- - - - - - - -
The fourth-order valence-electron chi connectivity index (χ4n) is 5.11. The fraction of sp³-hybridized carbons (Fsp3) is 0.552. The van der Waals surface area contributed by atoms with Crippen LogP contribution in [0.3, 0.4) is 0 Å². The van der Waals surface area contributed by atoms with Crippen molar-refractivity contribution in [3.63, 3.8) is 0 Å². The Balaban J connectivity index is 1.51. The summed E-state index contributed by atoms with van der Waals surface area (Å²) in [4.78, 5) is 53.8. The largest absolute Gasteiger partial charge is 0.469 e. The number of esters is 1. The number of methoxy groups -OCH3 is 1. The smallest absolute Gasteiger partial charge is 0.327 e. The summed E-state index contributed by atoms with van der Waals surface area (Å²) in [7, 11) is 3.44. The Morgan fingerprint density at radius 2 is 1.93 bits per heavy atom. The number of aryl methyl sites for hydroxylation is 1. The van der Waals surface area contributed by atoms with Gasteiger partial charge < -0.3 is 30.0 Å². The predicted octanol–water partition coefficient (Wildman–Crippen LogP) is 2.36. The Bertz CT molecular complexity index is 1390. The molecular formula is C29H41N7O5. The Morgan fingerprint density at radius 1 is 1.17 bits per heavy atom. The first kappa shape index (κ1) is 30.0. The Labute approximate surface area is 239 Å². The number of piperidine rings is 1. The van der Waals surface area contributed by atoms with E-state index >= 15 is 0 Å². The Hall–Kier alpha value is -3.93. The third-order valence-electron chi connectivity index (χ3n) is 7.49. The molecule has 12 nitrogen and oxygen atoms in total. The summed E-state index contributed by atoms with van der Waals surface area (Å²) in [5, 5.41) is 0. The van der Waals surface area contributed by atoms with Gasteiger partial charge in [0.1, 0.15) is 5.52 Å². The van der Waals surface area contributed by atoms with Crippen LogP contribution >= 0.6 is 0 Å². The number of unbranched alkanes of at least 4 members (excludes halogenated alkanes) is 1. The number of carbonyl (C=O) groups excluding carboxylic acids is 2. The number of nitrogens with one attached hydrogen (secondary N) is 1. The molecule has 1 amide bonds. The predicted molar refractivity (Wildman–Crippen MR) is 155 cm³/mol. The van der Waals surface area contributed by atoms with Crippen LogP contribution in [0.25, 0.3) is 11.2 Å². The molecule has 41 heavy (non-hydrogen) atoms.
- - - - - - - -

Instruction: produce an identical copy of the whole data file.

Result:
The fourth-order valence-electron chi connectivity index (χ4n) is 5.11. The fraction of sp³-hybridized carbons (Fsp3) is 0.552. The van der Waals surface area contributed by atoms with Crippen LogP contribution in [0.3, 0.4) is 0 Å². The van der Waals surface area contributed by atoms with Crippen molar-refractivity contribution in [3.63, 3.8) is 0 Å². The Balaban J connectivity index is 1.51. The summed E-state index contributed by atoms with van der Waals surface area (Å²) in [4.78, 5) is 53.8. The largest absolute Gasteiger partial charge is 0.469 e. The number of esters is 1. The number of methoxy groups -OCH3 is 1. The smallest absolute Gasteiger partial charge is 0.327 e. The summed E-state index contributed by atoms with van der Waals surface area (Å²) in [7, 11) is 3.44. The Morgan fingerprint density at radius 2 is 1.93 bits per heavy atom. The number of aryl methyl sites for hydroxylation is 1. The van der Waals surface area contributed by atoms with Gasteiger partial charge < -0.3 is 30.0 Å². The predicted octanol–water partition coefficient (Wildman–Crippen LogP) is 2.36. The Bertz CT molecular complexity index is 1390. The molecular formula is C29H41N7O5. The Morgan fingerprint density at radius 1 is 1.17 bits per heavy atom. The first kappa shape index (κ1) is 30.0. The Labute approximate surface area is 239 Å². The number of piperidine rings is 1. The van der Waals surface area contributed by atoms with E-state index >= 15 is 0 Å². The Hall–Kier alpha value is -3.93. The third-order valence-electron chi connectivity index (χ3n) is 7.49. The molecule has 12 nitrogen and oxygen atoms in total. The summed E-state index contributed by atoms with van der Waals surface area (Å²) in [5, 5.41) is 0. The van der Waals surface area contributed by atoms with Gasteiger partial charge in [0.1, 0.15) is 5.52 Å². The van der Waals surface area contributed by atoms with Crippen LogP contribution >= 0.6 is 0 Å². The number of unbranched alkanes of at least 4 members (excludes halogenated alkanes) is 1. The number of carbonyl (C=O) groups excluding carboxylic acids is 2. The number of nitrogens with one attached hydrogen (secondary N) is 1. The molecule has 1 amide bonds. The predicted molar refractivity (Wildman–Crippen MR) is 155 cm³/mol. The van der Waals surface area contributed by atoms with Crippen LogP contribution in [0.25, 0.3) is 11.2 Å². The molecule has 41 heavy (non-hydrogen) atoms.